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Amy Hennig, whose portfolio boasts titles such as Legacy of Kain: Soul Reaver, Jak and Daxter and the Uncharted series has said that SP games are getting increasingly difficult to fund for third-party studios.

Amy Hennig was recently at Gamelab with Mark Cerny to discuss video games and they were interviewed by the host Geoff Keighley. The interview was posted with the full transcript on Venture Beat.

After the interview, Amy Hennig was asked by the audience to comment on the death of single player games and she gave this lengthy answer to this question

“It’s not that we’re looking at the death of single-player games, or that players don’t want that. Some publishers are going to fall on one end of that spectrum or another based on their business plan. Fair enough. It’s just that the traditional ways we’ve done that are getting harder and harder to support. That’s why I’ve talked in the past about feeling like we’re in an inflection point in the industry. We’ve talked about this for a long time. How do we keep on making games like this when they’re getting prohibitively expensive? We don’t want to break the single-player experience, but there’s pressure to provide more and more at the same price point games have always been.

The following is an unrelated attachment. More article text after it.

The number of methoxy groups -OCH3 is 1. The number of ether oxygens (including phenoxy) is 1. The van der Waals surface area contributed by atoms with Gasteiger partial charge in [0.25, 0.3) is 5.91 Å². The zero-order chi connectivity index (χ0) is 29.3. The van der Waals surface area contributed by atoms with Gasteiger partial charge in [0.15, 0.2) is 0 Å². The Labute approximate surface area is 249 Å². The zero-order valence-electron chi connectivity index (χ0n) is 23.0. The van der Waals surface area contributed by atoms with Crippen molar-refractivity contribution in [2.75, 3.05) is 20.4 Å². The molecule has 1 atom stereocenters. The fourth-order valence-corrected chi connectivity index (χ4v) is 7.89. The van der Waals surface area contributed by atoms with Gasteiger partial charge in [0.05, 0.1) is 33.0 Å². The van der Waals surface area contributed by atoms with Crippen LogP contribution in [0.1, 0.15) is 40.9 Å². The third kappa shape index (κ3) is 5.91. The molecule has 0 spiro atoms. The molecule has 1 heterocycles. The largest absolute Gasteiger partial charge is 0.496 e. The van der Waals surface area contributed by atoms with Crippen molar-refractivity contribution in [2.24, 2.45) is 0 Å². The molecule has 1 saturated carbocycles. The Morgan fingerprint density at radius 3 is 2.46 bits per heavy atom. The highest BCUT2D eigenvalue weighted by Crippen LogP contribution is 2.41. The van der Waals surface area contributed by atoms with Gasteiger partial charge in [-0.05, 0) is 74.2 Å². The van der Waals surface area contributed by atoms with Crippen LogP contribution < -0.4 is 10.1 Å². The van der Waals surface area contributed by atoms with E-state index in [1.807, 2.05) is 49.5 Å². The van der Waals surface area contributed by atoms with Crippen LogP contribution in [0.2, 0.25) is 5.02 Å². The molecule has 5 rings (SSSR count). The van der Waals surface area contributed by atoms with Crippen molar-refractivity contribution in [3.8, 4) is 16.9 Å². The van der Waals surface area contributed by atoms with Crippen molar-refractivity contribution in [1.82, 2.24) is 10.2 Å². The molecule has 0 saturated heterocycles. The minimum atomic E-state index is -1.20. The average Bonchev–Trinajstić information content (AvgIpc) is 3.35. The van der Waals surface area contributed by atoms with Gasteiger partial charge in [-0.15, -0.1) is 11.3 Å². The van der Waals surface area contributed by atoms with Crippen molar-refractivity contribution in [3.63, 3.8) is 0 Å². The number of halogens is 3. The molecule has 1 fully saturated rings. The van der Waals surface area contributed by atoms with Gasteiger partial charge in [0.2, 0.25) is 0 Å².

That isn’t sustainable, I believe. I think it breaks the purpose of a single-player game. I was saying to some people here, I play games because I want to finish them. I want to see the story. I like the arc of a story. I don’t see the ends of most games. How crazy is it that we say it’s about narrative, but we make games where a fraction of the audience sees the end of the game? That’s heartbreaking. I hope that we see more shakeup in the industry. We’ll open up the portfolios — maybe with a subscription model — so we can see that there can be story games that are four hours long at an appropriate price point. We have digital distribution. That should be possible. We shouldn’t be stuck at this brick and mortar price point and trying to make more and more content, breaking the spirit of these games.”

Amy might be speaking from her own experience working at EA on the cancelled open-world Star Wars game. The single player focused game was rumored to be cancelled because it didn’t fit with EA’s business policies, especially microtransactions and games as a service.

Credits: Gearnuke, VentureBeat

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